eoul’s recent history has been marked by rapid modernisation, an eager acceptance of technological advances and urban growth on an impressive scale. Many of its most high-profile developments can be found south of the Hangang (Han River). The 123-storey Lotte World Tower is close to completion – at 555 metres, it is the tallest building in South Korea. There are also expansion plans for the COEX district, where Hyundai has purchased a huge plot of land opposite the convention and shopping centre, with plans to build hotels, as well as more event and retail space.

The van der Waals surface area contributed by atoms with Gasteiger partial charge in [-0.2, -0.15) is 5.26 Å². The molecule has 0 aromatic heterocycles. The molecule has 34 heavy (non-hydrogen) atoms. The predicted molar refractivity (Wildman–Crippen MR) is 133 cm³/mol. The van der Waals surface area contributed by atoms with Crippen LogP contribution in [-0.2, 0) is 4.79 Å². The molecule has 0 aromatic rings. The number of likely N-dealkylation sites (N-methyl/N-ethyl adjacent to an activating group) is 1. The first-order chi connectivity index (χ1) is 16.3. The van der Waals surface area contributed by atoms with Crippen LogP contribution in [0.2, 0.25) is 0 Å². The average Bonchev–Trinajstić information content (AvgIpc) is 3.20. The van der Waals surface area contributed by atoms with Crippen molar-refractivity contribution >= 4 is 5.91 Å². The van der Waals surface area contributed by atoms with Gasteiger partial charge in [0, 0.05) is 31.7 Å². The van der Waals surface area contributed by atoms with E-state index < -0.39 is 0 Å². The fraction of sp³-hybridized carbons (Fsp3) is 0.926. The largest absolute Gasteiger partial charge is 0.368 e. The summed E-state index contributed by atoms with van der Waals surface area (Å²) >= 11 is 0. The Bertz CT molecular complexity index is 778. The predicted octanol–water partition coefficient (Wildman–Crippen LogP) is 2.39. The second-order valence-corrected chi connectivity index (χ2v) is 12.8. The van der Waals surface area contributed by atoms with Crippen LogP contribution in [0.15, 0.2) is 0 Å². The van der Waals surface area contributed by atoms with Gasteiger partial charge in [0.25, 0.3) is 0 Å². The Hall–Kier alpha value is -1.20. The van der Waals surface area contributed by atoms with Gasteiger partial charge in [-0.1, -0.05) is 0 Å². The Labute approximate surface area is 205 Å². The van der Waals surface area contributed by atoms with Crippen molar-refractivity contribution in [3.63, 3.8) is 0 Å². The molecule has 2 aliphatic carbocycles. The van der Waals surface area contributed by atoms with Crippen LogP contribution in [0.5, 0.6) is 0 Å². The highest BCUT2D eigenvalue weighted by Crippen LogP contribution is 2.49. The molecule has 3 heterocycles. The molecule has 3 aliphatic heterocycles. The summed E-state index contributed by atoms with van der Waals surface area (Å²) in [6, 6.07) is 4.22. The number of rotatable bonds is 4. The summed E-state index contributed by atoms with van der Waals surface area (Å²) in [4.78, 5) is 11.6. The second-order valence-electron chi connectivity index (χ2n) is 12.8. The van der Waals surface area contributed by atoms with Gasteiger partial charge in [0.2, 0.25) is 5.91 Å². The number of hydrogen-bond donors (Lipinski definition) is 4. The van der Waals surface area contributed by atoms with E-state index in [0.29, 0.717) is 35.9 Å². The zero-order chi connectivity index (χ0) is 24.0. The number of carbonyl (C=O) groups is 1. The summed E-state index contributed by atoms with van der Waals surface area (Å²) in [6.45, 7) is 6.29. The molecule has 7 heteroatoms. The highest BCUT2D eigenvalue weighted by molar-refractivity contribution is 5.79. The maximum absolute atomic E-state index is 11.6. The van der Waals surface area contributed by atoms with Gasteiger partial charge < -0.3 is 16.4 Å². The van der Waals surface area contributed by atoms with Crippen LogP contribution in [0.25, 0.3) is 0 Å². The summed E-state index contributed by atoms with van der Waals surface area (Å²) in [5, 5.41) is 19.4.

In the CBD, located within the historic city walls north of the Han, plenty of growth is happening, too, albeit in a less grandiose fashion. By using a relatively recent addition to the city’s impressive collection of parks, it’s possible to bisect the busy, skyscraper-filled downtown area and get a sense of Seoul’s broad appeal. In South Korea’s pre-industrial era, when Seoul was a fraction of its current size, a stream meandered through its centre, used by wives to wash clothes. Its name was Cheonggyecheon – today, it is referred to simply as “the Stream”. After the Korean War, which ended in 1953, things changed – the Stream became lined with shanty towns and increasingly polluted and dirty. In 1958 a road was built over it, followed by an elevated freeway in 1976. The Stream was forgotten in the rush towards an industrialised future, and the whole area became something of an eyesore. Left: Sunset along Cheonggyecheon stream